Sometimes, I was simply giving a break to very involved parents who needed to take a shower or to talk with the doctor or simply to go somewhere and have a good cry. More often, however, I was caring for children who did not have involved parents - kids who lived in foster homes and homeless shelters, kids with young teenaged Moms, kids with drug abusing and HIV-infected Moms, kids with Moms who were accomplished thieves and Dads who were in prison. I got pooped on and vomited on. I saw "my" kids discharged - and experienced the deaths of some of my favorites. And I fell in love with volunteering, eventually putting in four years, and quitting the day before I traveled to China to meet my daughter.

By 1994, my stepfather had passed away at the age of 91, and my mother had begun to go downhill dramatically. I began commuting to her home in Florida for one week a month to take care of her, putting my home-based business into the toilet. And then the decline progressed to the point where I spent the last two months of her life with her around the clock. I must admit that I sometimes felt terrible frustration as I sat at the bedside of my physically frail, often delusional mother and listened to her ranting at me for wrongs I had not committed. Aside from the fact that I had no siblings to help me with my burden, the clock was ticking - I was 49 - and I was rapidly approaching an age at which, I assumed, I would not be permitted to adopt.

My mother died in April, 1995, at the age of 85. I took a few months to deal with my grief and settle up her estate - I was in charge of everything - and then I paused and took stock. I would be 50 in September. Would anyone consider me a candidate for adopting, especially since I wanted a healthy infant or young toddler? I concluded that I'd never know unless I tried.

Separating Truth from Fiction

I did some research and found that China had no upper age limit in its adoption law, and no rule governing the age of child that would be given to an older parent. That sounded promising, but I needed to learn about actual experiences. So, fearing that I'd be laughed out of the room, I made some appointments to talk with adoption professionals at various agencies.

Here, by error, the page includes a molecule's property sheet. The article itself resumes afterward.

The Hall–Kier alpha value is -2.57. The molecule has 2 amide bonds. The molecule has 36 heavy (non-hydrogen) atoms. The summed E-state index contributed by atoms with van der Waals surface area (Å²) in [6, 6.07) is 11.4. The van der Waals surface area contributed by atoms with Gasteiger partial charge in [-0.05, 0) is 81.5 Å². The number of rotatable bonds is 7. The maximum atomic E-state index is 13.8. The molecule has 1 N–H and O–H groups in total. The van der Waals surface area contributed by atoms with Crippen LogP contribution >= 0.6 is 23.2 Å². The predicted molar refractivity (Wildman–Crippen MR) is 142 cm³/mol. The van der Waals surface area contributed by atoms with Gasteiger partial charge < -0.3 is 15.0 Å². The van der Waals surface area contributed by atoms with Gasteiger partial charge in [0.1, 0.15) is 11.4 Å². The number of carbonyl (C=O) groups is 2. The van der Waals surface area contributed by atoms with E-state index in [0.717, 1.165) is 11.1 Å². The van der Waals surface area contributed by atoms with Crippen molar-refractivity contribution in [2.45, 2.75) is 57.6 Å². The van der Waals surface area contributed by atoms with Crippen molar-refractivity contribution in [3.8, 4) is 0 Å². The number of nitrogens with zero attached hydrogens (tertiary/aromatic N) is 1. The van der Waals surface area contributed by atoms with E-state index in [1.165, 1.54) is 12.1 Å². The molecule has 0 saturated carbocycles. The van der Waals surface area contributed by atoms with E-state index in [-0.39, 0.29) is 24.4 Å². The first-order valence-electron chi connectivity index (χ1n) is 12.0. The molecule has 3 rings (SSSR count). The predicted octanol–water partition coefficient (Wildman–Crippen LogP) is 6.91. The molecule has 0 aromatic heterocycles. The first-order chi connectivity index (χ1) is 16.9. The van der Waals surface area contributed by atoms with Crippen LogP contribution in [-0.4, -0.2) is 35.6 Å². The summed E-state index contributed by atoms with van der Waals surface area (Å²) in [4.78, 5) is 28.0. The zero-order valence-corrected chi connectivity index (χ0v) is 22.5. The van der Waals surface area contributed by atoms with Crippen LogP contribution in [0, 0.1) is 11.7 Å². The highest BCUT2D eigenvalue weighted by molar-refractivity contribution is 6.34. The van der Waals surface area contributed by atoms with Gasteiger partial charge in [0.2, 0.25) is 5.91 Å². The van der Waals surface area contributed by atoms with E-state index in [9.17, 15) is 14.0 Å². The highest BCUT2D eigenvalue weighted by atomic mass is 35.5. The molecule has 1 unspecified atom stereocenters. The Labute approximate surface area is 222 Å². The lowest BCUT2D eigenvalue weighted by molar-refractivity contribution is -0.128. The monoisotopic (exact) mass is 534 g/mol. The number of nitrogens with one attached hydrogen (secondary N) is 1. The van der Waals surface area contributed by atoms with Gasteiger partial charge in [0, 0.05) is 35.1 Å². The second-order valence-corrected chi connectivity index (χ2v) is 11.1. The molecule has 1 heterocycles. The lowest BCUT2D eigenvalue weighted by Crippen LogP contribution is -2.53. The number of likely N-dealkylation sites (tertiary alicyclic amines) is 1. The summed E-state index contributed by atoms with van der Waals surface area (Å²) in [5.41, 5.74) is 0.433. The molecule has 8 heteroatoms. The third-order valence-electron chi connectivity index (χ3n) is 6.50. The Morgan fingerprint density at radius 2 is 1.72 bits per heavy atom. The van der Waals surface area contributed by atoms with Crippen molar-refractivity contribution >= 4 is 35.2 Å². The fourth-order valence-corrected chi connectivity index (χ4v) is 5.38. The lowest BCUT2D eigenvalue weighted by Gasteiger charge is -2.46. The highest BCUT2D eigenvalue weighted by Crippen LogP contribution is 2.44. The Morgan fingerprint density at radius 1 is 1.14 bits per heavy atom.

I must say that most of the agency staff with whom I met were honest and helpful. They confirmed my perception that China had, in its law, no upper age restrictions. They indicated that they had seen some older families referred infants, and some referred toddlers. They said that China was somewhat more likely to refer a toddler to an older person, but that the folks in Beijing who assigned the babies made decisions on a case-by-case basis. And they said that they would advocate for me, though they could not guarantee that I would get a young baby.

But there were some agencies that were not a good fit for me. I soon learned that there were agencies with written or unwritten policies about parental age; they did not choose to place with older people unless those people agreed to adopt much older children or children with major special needs.

Most of these agencies were up-front with clients about their policies, but a few were not; these few represented their own policies as Chinese law. One such agency told me in no uncertain terms that China was required to refer children over age two to people age 45-49 and children over age three to people age 50 and over. That was simply not true; luckily, I knew that, or I might have been discouraged from pursuing China adoption.

The Application